By: Maynard Handley (name99.delete@this.name99.org), October 21, 2017 5:51 pm

Room: Moderated Discussions

Anon (no.delete@this.thanks.com) on October 21, 2017 4:20 pm wrote:

> Maynard Handley (name99.delete@this.name99.org) on October 20, 2017 1:34 am wrote:

> > I mentioned some weeks ago that Wolfram was going to ship a Mathematica Player for iPad,

> > and that it would be an interesting performance comparison against x86 of a "serious"

> > app. Well the Player has been released and I've spent a few hours playing with it.

> >

>

> Sorry, not clipping the rest for any other reason that readability, all quite interesting.

>

> However, I just wonder.

> What makes you think that you will ever measure anything other than 'how much does Wolfram feel

> like spending on different platforms'? I think your early measurements bear this out strongly.

>

> These systems are so high level that there is no 'porting over' between systems, as almost certainly they

> use 3rd party libraries for matrix work, etc and the quality, and even of those will vary hugely.

I think you have a drastically diminished idea of just how large and impressive Mathematica is, what it does, and how it does it, and the rest of what you say stems from that.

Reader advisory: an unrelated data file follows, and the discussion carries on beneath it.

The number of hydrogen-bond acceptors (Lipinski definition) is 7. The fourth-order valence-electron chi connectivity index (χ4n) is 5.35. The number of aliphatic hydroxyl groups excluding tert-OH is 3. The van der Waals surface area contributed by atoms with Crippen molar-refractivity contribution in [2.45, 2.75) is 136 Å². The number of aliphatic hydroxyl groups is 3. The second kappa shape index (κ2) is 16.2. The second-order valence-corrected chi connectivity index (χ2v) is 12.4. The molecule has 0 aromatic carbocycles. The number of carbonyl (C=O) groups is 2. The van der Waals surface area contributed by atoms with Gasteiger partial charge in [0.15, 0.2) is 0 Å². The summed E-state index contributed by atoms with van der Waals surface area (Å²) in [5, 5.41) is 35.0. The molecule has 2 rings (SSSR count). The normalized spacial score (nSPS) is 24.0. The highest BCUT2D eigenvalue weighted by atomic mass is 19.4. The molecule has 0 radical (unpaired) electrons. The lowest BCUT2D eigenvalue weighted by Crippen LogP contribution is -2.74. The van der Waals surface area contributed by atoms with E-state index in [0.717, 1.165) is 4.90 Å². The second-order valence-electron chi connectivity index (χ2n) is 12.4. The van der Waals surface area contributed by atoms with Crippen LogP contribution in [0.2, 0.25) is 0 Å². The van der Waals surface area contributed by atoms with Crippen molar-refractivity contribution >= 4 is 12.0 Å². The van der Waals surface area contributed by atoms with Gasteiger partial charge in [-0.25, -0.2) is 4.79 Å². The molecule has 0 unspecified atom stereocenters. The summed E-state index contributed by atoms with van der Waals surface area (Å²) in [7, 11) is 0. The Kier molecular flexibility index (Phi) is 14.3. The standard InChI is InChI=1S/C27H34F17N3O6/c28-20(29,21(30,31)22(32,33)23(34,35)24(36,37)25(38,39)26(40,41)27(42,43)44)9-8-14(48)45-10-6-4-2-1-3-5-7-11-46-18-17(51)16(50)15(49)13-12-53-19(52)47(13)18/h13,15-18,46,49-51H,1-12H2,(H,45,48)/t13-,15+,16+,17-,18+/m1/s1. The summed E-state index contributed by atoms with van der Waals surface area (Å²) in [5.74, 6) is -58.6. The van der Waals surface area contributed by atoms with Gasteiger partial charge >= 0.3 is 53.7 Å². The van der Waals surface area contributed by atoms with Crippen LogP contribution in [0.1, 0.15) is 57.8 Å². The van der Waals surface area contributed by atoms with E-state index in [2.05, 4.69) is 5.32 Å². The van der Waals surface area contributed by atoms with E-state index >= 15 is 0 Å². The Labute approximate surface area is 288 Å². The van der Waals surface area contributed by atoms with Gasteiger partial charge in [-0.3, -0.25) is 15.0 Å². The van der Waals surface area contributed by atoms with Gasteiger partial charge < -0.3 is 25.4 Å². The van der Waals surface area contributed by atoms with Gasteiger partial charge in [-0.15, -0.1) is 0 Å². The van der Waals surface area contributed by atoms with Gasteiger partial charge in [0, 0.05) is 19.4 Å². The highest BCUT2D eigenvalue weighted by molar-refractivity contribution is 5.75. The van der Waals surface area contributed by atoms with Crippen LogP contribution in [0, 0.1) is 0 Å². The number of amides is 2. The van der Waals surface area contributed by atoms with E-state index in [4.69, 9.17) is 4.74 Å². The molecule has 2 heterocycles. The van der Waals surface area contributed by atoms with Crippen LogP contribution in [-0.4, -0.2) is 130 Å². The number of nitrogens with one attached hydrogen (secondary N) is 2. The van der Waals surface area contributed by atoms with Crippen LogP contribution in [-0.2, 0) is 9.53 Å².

It is not correct to say that "These systems are so high level that ..."

What is high level is the code I write to run on Mathematica, but Mathematica itself exploits as much low-level knowledge of the machine as possible. The analogy is that my code is like Java, Mathematica is like the JVM. A JVM is not high level code; it is code that requires intimate knowledge of the CPU on which it runs.

Mathematica is vastly larger, and vastly more sophisticated than something like Matlab or Octave. This is not the place to educate you in that, but remember a few points

- it has been around (though obviously started off a lot smaller) since 1988

- it aspires to cover all of mathematics (though, again, obviously that can only be approached, not achieved)

(You can get a feel for the size here:

http://blog.wolfram.com/2016/08/08/today-we-launch-version-11/)

This means that your fundamental data structures are not something as limited as vectors and matrices. Even if you consider only that class of objects, you're dealing with arbitrary rank tensors, whose elements can each be anything from machine-precision doubles to integers to arbitrary precision floats/integers/rationals to variables to symbolic expressions. And these mixed objects can be appropriately added, contracted and suchlike.